How bad do you want it?

 First, I believe that most successful artists have an internal drive to create. A need. A burning from within to draw, paint, sculpt, write, play, or whatever. I also see that this desire is stronger in some than others – think of it like “the force”. And then there’s that need to make money for survival. These two needs are often at odds with one another. Parents send their kids to school to prepare them for careers and everybody knows you can’t make a living as an artist…or that the odds of making a living as an artist are pretty slim.

Statistics can be misleading

 If you only look at the figures it’s totally impractical to choose art as a career – score one for parents, my aunt Georgia, those negative school teachers and all the other naysayers, but statistics can be misleading.

Lets go off on a tangent…

small garter snake

When I grow up, I’m gonna bite a 16-24 year old moron.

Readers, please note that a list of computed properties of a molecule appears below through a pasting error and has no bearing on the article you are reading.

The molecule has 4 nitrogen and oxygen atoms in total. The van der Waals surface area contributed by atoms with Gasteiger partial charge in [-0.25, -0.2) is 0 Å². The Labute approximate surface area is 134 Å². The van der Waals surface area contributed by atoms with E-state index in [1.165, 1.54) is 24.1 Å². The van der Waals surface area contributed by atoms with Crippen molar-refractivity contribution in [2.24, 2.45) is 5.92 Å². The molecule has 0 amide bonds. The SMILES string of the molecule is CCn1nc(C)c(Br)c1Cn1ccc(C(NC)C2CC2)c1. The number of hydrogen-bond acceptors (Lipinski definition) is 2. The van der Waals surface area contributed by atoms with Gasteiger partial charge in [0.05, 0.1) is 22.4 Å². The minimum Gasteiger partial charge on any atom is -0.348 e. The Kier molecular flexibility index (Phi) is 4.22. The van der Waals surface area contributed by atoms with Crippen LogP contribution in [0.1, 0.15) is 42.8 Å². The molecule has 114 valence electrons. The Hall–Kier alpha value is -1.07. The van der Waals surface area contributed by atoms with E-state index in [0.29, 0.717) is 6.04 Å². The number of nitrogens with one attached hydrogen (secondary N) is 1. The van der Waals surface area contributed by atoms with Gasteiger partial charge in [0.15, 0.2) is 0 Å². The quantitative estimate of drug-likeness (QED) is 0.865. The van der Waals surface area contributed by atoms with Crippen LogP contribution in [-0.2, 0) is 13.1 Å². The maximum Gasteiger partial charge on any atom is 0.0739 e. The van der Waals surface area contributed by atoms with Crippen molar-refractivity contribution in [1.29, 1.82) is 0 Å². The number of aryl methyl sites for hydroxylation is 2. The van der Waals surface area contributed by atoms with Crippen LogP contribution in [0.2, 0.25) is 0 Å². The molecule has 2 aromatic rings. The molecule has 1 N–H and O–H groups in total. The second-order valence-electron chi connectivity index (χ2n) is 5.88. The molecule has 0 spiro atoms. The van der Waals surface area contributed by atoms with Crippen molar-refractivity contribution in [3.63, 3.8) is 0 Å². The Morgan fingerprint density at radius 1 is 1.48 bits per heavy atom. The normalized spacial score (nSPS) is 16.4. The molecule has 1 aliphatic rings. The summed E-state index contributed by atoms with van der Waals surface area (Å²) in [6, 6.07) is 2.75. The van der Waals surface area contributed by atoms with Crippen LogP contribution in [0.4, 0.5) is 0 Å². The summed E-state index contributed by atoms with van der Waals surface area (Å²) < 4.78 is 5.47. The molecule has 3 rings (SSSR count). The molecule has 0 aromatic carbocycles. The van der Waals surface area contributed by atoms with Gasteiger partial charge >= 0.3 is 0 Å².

In the United states there are approximately 8,000 poisonous snake bites each year. So if you live here you have a one in 43,000 chance of being bitten by a poisonous snake. However what if you’re a home body – couch potato – a slug who lives in the city and never goes out? Are your chances the same? “yeah but my friend got bit by a rattle snake once.” Also, would your chances go down if you never pick up snakes? Included in the 8,000 statistic are all of the 16-24 year old boys/men who “feel the need” to pick up snakes. In fact more than half of the 8,000 people bitten each year are morons who picked up poisonous snakes. So are your personal chances of being bitten really 1 out of 43,000? You have a much lower chance, taking these additional facts into consideration – Because you, or most of you, don’t pick up poisonous snakes. I may run a little greater risk as I do a lot of hiking in the foot hills around hear with Will Terry. We call it the Board Room. And there are a few rattlesnakes, out here. And we have seen a few. “Yeah and my dad got bit by one once up on Mount Nebo.”